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I read that you should use the duration words (journée, matinée etc.) with indefinite adjectives on the About.com French site. However, I've seen many cases of use with the division word, and indeed a Google search shows many more results for them with, as an example, "chaque". The only exception is with année.

So I'm wondering which I should use with "chaque" and more generally with indefinite adjectives? Is there really a set rule or can either be used?

I.e: is there a rigid, definitive rule to decide whether to use either duration words (année, soirée, journée) or what I call division words (an, soir, jour) with indefinite adjectives (i.e d'autres, certains, quelques, chaque) or are they interchangeable? If they're interchangeable, how should I decide which to use?

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    Can you give examples? I could correct those if needed, but the current description is a little abstract for me :-) – Frank Jan 15 '17 at 2:12
  • Sorry if I wasn't clear in my question. – jacques27 Jan 16 '17 at 18:52
  • What I meant was is there a rigid, definitive rule to decide whether to use either duration words (année, soirée, journéé) or what I call division words (an, soir, jour) with indefinite adjectives (i.e d'autres, certains, quelques, chaque) or are they interchangeable?If they're interchangeable, how should I decide which to use? – jacques27 Jan 16 '17 at 19:16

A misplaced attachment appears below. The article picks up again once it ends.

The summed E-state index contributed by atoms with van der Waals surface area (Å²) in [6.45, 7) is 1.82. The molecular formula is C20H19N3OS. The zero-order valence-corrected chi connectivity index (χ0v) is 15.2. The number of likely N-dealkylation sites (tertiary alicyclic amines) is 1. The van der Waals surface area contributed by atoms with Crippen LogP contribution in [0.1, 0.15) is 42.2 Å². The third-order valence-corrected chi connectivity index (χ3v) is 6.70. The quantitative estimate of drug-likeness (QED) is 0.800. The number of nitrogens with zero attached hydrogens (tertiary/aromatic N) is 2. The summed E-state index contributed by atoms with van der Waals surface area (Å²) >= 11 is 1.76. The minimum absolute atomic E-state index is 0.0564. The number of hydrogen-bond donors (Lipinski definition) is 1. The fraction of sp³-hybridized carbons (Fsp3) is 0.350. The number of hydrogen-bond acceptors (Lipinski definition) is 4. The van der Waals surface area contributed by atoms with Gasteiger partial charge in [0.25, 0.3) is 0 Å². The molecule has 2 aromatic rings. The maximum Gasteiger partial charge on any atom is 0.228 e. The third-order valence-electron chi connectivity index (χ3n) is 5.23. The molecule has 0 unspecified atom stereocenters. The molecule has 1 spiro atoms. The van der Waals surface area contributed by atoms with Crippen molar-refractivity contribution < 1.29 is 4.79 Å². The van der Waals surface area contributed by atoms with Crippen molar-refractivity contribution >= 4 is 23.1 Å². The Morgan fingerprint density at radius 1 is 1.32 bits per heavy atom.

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There is no rigid rule and the duration and division words aren't always interchangeable.

Chaque jour (very common: usually means "every day" but can mean "each day" too)
Chaque journée (possible; usually means "each day" but can mean "every day" too)

Chaque matin (possible, we often prefer tous les matins)
Chaque matinée (possible, = "each morning")

Chaque soir (possible, we often prefer tous les soirs)
Chaque soirée (possible, = "each evening")

Chaque an (almost impossible in modern French, we say either tous les ans or chaque année but chaque nouvel an is possible)
Chaque année (has both meanings)

Both d'autres/certains/quelques jours and d'autres/certaines/quelques journées are possible.

Using matins and soirs is rare with d'autres, certains, very rare with quelques.

D'autres, certains, and quelques are never used with ans but we say d'autres/certaines/quelques années.

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"Chaque jour" is much, much more common.

"Chaque journée" looks grammatical, I could see it used in sentences like "chaque journée passée loin de toi...", but it's pretty rare.

Here's some data to give you an idea.

I think I didn't misunderstand your question, it wasn't very clear.

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